At least 15 children younger than two years in age have died in clinics in Idlib and Deir Ezzour provinces north-western Syria, after medics administered an anaesthetic instead of measles vaccinations.
Preliminary investigations on the incident, whose first report suggested the death toll could have been as high as 36, revealed that atracuriam, the anaesthetic mistakenly administered can be fatal to infants.
The error is believed to have occurred because the packaging of the anaesthetic drug was similar to that of the solution used to mix the measles vaccination.
Syrian opposition officials initially said the children died because the vaccines from the UN and the World Health Organization (WHO) could have been contaminated by people close to Syria's President Bashar al-Assad.
However, following the preliminary probe, interim Health Minister Adnan Hazouri resigned, as he had vowed he would step down if investigations upheld clinical negligence.
UNICEF and WHO expressed their shock in a joint statement on Wednesday.
"For as long as the facts remain unclear, the suspension of the immunisation campaign in both Idlib and Deir Ezzour provinces is a wise step," the statement said. "However, it is vital that immunisation efforts against measles – a disease which is a leading killer of children worldwide – resume in Syria as soon as possible."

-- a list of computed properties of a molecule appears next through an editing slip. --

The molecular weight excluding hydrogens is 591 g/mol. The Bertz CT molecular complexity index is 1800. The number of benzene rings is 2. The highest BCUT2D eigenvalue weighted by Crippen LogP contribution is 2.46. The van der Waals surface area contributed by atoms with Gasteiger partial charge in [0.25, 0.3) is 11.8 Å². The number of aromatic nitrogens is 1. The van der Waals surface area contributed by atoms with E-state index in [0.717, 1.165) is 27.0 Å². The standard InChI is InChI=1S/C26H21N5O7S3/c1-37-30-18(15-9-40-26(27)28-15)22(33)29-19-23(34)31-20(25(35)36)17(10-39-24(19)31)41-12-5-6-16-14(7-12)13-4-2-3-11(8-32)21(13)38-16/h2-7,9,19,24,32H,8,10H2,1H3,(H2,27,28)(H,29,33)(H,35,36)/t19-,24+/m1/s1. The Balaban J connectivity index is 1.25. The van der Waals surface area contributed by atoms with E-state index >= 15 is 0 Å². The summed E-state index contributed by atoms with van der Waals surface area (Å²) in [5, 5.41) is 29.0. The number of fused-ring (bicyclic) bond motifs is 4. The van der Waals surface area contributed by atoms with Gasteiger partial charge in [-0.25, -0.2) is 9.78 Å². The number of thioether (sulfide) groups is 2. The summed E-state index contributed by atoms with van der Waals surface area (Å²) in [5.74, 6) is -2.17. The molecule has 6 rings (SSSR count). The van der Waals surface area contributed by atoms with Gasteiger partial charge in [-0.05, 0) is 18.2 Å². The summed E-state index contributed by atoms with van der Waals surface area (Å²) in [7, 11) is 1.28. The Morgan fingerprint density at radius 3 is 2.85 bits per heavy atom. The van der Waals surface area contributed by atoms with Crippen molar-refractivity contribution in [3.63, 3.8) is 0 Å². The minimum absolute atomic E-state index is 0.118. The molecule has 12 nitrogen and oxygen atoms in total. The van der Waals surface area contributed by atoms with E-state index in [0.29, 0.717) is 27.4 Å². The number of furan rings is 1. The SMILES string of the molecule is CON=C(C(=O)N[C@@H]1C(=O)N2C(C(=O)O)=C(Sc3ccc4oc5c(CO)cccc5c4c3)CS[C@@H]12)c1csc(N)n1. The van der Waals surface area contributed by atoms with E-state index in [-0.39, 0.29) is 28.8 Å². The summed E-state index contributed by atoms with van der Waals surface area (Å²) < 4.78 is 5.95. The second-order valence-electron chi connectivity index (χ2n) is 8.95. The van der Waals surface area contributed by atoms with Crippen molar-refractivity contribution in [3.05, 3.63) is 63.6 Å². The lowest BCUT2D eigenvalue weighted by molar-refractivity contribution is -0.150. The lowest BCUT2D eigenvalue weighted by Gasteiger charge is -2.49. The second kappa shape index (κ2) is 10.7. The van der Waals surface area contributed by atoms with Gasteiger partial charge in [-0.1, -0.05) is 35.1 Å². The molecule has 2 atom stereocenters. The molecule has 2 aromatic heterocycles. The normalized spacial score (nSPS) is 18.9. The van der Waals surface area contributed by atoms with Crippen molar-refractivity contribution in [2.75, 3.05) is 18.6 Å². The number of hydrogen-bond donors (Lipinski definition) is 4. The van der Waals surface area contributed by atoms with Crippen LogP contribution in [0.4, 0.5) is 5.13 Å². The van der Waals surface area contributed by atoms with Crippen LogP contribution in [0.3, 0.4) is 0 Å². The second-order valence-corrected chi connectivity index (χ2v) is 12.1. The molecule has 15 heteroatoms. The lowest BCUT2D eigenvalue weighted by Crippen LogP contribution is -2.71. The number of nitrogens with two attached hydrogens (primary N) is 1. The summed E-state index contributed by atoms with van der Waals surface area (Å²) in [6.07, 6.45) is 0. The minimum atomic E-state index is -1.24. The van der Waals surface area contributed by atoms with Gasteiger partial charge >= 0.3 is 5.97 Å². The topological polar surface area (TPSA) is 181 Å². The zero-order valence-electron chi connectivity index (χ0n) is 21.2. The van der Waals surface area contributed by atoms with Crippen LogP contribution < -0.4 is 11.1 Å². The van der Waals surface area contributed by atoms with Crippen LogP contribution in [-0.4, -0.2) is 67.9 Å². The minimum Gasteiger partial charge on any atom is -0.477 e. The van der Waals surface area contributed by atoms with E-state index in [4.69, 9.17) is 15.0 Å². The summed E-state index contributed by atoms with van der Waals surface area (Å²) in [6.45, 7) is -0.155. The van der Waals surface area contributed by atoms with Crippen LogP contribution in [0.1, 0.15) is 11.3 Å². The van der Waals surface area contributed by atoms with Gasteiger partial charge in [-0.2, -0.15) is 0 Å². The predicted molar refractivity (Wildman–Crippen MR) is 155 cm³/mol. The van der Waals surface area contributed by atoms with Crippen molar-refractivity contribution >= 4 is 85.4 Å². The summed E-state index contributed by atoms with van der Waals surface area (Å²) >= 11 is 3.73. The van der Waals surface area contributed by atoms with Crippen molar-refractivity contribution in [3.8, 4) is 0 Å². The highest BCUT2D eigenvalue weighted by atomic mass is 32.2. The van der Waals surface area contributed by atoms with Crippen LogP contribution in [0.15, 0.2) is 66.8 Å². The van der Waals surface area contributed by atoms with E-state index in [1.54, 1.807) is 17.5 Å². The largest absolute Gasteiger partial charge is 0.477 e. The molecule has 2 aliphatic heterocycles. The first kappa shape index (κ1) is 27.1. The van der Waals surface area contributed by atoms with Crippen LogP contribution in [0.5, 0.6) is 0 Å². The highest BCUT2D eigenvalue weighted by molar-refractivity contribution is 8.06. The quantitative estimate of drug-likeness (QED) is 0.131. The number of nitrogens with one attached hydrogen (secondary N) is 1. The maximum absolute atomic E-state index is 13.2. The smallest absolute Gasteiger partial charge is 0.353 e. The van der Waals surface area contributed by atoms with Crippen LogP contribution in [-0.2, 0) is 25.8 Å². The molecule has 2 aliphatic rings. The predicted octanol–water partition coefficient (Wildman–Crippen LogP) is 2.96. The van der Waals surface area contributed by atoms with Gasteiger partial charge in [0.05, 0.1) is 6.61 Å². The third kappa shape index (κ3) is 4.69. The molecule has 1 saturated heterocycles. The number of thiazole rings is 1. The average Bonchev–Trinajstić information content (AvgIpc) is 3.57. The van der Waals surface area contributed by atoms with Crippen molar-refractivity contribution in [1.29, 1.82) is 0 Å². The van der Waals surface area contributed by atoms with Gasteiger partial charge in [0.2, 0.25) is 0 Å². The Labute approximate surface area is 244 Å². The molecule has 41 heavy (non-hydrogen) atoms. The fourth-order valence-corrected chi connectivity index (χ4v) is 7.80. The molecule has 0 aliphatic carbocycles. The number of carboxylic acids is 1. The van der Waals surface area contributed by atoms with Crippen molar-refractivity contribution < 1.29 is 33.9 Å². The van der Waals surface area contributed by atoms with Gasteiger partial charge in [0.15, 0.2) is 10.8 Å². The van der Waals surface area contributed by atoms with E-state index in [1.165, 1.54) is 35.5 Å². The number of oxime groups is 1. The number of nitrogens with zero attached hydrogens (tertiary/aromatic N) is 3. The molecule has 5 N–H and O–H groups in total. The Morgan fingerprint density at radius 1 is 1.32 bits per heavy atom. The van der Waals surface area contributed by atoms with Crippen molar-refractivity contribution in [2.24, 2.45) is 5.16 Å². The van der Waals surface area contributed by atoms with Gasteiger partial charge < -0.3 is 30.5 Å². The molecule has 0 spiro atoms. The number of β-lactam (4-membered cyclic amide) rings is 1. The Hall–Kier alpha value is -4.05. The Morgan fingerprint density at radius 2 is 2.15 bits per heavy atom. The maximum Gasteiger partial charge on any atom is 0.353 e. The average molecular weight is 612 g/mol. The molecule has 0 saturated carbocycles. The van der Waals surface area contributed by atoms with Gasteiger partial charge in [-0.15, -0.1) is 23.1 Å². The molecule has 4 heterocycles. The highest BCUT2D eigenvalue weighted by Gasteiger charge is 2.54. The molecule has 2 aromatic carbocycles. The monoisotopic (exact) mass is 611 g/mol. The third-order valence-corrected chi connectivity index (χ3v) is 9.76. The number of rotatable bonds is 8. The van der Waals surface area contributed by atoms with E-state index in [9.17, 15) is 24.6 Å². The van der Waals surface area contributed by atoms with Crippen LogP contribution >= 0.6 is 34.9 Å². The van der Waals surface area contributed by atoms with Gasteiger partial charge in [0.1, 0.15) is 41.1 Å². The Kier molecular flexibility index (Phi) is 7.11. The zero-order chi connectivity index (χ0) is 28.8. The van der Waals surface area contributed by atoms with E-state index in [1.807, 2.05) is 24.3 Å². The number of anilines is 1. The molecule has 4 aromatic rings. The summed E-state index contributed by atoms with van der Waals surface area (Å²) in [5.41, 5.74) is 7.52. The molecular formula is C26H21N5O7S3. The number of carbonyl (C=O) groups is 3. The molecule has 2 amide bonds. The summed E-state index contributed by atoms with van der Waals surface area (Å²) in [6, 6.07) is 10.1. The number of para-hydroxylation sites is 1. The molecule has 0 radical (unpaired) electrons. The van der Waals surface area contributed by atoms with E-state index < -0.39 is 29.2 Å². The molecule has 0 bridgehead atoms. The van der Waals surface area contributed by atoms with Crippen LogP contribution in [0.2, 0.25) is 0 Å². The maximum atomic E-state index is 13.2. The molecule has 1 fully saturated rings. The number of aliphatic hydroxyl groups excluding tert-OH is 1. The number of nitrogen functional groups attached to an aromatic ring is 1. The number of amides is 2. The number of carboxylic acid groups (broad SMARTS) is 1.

"Measles is a particular threat to children who have been displaced from their homes and communities, and who are living in camps or other insanitary conditions."
Last October, the UN announced that "millions of Syrian children" were to be vaccinated against measles, polio, mumps and rubella.
Due to the civil war, at least 200,000 children have not received vaccinations in Syria where, prior to the conflict, the rate of vaccination was of 95%.
Syria's civil war, erupted in 2011, has caused more than 190,000 deaths and 6.5 million displaced people, many of whom are in need of urgent medical care.